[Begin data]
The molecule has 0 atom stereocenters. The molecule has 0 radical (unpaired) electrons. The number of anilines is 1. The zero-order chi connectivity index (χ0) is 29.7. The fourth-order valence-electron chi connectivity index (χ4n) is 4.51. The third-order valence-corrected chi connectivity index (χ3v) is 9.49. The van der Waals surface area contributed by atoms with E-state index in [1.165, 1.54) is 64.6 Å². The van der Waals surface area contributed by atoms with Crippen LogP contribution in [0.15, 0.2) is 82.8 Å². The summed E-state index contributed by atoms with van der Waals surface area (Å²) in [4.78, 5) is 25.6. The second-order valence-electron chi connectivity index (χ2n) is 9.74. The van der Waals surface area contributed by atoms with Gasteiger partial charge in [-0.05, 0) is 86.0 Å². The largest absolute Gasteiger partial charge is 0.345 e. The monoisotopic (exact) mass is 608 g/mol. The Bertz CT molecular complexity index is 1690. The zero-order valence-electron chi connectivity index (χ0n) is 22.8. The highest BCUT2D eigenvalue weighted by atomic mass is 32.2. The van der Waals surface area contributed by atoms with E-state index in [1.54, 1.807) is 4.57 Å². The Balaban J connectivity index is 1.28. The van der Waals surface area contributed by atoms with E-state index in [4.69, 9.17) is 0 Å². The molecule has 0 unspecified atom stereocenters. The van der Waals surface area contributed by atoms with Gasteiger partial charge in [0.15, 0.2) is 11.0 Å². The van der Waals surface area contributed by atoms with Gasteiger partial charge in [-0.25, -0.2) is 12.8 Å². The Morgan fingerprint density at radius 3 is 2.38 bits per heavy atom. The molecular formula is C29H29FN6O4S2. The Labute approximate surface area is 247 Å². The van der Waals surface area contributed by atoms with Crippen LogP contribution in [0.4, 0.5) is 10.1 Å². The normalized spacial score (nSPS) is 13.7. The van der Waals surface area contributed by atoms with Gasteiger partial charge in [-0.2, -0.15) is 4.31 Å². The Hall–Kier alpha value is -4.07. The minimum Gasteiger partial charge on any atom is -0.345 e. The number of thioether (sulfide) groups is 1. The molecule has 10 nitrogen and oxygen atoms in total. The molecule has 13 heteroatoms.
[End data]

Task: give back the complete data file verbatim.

The molecule has 0 atom stereocenters. The molecule has 0 radical (unpaired) electrons. The number of anilines is 1. The zero-order chi connectivity index (χ0) is 29.7. The fourth-order valence-electron chi connectivity index (χ4n) is 4.51. The third-order valence-corrected chi connectivity index (χ3v) is 9.49. The van der Waals surface area contributed by atoms with E-state index in [1.165, 1.54) is 64.6 Å². The van der Waals surface area contributed by atoms with Crippen LogP contribution in [0.15, 0.2) is 82.8 Å². The summed E-state index contributed by atoms with van der Waals surface area (Å²) in [4.78, 5) is 25.6. The second-order valence-electron chi connectivity index (χ2n) is 9.74. The van der Waals surface area contributed by atoms with Gasteiger partial charge in [-0.05, 0) is 86.0 Å². The largest absolute Gasteiger partial charge is 0.345 e. The monoisotopic (exact) mass is 608 g/mol. The Bertz CT molecular complexity index is 1690. The zero-order valence-electron chi connectivity index (χ0n) is 22.8. The highest BCUT2D eigenvalue weighted by atomic mass is 32.2. The van der Waals surface area contributed by atoms with E-state index in [1.54, 1.807) is 4.57 Å². The Balaban J connectivity index is 1.28. The van der Waals surface area contributed by atoms with E-state index in [4.69, 9.17) is 0 Å². The molecule has 0 unspecified atom stereocenters. The van der Waals surface area contributed by atoms with Gasteiger partial charge in [0.15, 0.2) is 11.0 Å². The van der Waals surface area contributed by atoms with Gasteiger partial charge in [-0.25, -0.2) is 12.8 Å². The Morgan fingerprint density at radius 3 is 2.38 bits per heavy atom. The molecular formula is C29H29FN6O4S2. The Labute approximate surface area is 247 Å². The van der Waals surface area contributed by atoms with Crippen LogP contribution in [0.4, 0.5) is 10.1 Å². The normalized spacial score (nSPS) is 13.7. The van der Waals surface area contributed by atoms with Gasteiger partial charge in [-0.2, -0.15) is 4.31 Å². The Hall–Kier alpha value is -4.07. The minimum Gasteiger partial charge on any atom is -0.345 e. The number of thioether (sulfide) groups is 1. The molecule has 10 nitrogen and oxygen atoms in total. The molecule has 13 heteroatoms.